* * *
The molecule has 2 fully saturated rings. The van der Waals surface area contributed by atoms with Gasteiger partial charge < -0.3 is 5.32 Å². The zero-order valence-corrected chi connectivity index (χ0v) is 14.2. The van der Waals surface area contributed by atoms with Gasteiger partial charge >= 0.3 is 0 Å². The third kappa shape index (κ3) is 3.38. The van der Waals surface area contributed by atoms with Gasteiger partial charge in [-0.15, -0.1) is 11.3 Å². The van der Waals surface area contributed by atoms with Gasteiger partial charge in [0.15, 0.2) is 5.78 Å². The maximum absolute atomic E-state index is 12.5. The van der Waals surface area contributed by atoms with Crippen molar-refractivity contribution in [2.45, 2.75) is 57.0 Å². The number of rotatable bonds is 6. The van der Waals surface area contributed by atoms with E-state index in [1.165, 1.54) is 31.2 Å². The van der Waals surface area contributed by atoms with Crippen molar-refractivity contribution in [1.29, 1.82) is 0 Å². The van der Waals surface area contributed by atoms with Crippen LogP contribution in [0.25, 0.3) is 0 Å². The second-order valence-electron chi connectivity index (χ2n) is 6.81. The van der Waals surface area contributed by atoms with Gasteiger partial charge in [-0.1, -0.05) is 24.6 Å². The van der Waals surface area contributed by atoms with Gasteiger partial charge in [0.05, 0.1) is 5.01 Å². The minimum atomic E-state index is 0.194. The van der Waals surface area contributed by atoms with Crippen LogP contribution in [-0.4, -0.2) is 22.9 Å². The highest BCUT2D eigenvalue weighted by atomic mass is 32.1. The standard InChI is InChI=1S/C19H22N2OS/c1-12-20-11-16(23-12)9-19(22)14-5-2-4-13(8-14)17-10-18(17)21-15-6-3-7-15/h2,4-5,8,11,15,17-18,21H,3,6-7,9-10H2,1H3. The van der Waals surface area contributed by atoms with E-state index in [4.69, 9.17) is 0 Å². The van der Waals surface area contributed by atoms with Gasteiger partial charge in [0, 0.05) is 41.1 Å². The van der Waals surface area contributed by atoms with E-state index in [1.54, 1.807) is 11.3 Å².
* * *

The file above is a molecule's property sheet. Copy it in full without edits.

The molecule has 2 fully saturated rings. The van der Waals surface area contributed by atoms with Gasteiger partial charge < -0.3 is 5.32 Å². The zero-order valence-corrected chi connectivity index (χ0v) is 14.2. The van der Waals surface area contributed by atoms with Gasteiger partial charge >= 0.3 is 0 Å². The third kappa shape index (κ3) is 3.38. The van der Waals surface area contributed by atoms with Gasteiger partial charge in [-0.15, -0.1) is 11.3 Å². The van der Waals surface area contributed by atoms with Gasteiger partial charge in [0.15, 0.2) is 5.78 Å². The maximum absolute atomic E-state index is 12.5. The van der Waals surface area contributed by atoms with Crippen molar-refractivity contribution in [2.45, 2.75) is 57.0 Å². The number of rotatable bonds is 6. The van der Waals surface area contributed by atoms with E-state index in [1.165, 1.54) is 31.2 Å². The van der Waals surface area contributed by atoms with Crippen molar-refractivity contribution in [1.29, 1.82) is 0 Å². The van der Waals surface area contributed by atoms with Crippen LogP contribution in [0.25, 0.3) is 0 Å². The second-order valence-electron chi connectivity index (χ2n) is 6.81. The van der Waals surface area contributed by atoms with Gasteiger partial charge in [-0.1, -0.05) is 24.6 Å². The van der Waals surface area contributed by atoms with Gasteiger partial charge in [0.05, 0.1) is 5.01 Å². The minimum atomic E-state index is 0.194. The van der Waals surface area contributed by atoms with Crippen LogP contribution in [-0.4, -0.2) is 22.9 Å². The highest BCUT2D eigenvalue weighted by atomic mass is 32.1. The standard InChI is InChI=1S/C19H22N2OS/c1-12-20-11-16(23-12)9-19(22)14-5-2-4-13(8-14)17-10-18(17)21-15-6-3-7-15/h2,4-5,8,11,15,17-18,21H,3,6-7,9-10H2,1H3. The van der Waals surface area contributed by atoms with E-state index in [4.69, 9.17) is 0 Å². The van der Waals surface area contributed by atoms with Gasteiger partial charge in [0, 0.05) is 41.1 Å². The van der Waals surface area contributed by atoms with E-state index in [1.54, 1.807) is 11.3 Å².